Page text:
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Gina Haspel and the Enduring Questions About Torture

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About two-thirds of the way through the public part of Gina Haspel’s confirmation hearing, before the Senate Intelligence Committee, for her nomination as the head of the Central Intelligence Agency, Senator Kamala Harris, of California, asked her a simple question: “Do you believe that the previous interrogation techniques were immoral?” Those techniques—acts of torture adopted by the C.I.A. in the years after the 9/11 attacks—included repeated waterboarding, confinement in a coffin-like box, exposure to extreme temperatures, sleep deprivation, and forced rectal infusions. After a pause, Haspel began to answer, in careful tones, “Senator, I believe that C.I.A. officers, to whom you refer—”

“It’s a yes-or-no answer,” Harris said. She clarified, “I’m not asking do you believe they were legal. I’m asking do you believe they were immoral.”

There was another pause, and then Haspel, again, dodged the question. “Senator, I believe that the C.I.A. did extraordinary work to prevent another attack on this country, given the legal tools that we were authorized to use.”

“Please answer yes or no,” Harris again interrupted. “Do you believe, in hindsight, that those techniques were immoral?”

“Senator, what I believe sitting here today is that I support the higher moral standard we have decided to hold ourselves to,” Haspel replied. This was a formulation that she had already used repeatedly in answering earlier questions. But all it amounted to was that she didn’t object to the United States being extra-double-plus moral—as when Congress and the Obama Administration both renounced waterboarding—without ever saying that its actions had been immoral before. So Harris kept trying: “Could you please answer the question.”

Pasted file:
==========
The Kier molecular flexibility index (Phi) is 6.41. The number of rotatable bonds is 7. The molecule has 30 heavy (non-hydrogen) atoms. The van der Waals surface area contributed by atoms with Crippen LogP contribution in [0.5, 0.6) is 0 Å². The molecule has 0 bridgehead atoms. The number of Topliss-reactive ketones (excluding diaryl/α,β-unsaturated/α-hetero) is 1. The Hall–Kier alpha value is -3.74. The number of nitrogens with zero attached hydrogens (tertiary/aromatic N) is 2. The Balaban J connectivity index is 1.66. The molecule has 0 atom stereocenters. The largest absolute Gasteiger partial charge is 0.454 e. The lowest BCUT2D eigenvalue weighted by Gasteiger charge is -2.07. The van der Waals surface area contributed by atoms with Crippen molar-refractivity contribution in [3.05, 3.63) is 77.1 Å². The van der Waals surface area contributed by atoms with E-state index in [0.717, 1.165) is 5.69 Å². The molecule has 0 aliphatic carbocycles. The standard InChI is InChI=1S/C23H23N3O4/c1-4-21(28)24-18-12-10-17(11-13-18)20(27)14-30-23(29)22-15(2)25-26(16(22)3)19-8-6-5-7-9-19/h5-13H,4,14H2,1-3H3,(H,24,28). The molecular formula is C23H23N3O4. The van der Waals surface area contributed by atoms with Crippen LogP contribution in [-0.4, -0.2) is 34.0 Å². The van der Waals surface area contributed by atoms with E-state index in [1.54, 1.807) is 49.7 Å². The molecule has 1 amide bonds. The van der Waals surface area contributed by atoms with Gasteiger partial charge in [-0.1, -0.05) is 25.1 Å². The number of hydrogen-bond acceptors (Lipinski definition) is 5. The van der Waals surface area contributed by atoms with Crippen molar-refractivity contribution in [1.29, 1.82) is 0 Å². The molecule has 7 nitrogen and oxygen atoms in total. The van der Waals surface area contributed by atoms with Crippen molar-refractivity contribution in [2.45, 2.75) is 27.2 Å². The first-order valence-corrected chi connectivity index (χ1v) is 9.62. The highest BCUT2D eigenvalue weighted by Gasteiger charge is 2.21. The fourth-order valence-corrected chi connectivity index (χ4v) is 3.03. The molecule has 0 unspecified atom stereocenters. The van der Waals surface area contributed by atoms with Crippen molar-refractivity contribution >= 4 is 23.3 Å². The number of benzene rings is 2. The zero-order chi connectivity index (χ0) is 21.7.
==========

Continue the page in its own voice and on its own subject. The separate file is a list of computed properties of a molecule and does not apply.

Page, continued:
“Senator, I think I’ve answered the question,” Haspel said.

“No, you’ve not,” Harris said, and asked it again. “Do you believe they are immoral? Yes or no?”

“Senator, I believe we should hold ourselves to the moral standard outlined in the Army Field Manual,” Haspel said—another way of saying that the C.I.A. should follow the current law. Harris, after noting that the question was still not answered, moved on.

But the exchange, and other similar evasions, seem to have been enough for Senator John McCain. In a statement explaining why he would vote against Haspel, he said, “Her refusal to acknowledge torture’s immorality is disqualifying.” (McCain is at what may be the decisive stage in his fight with cancer, which may affect whether he can be present for the vote. Senator Rand Paul, of Kentucky,


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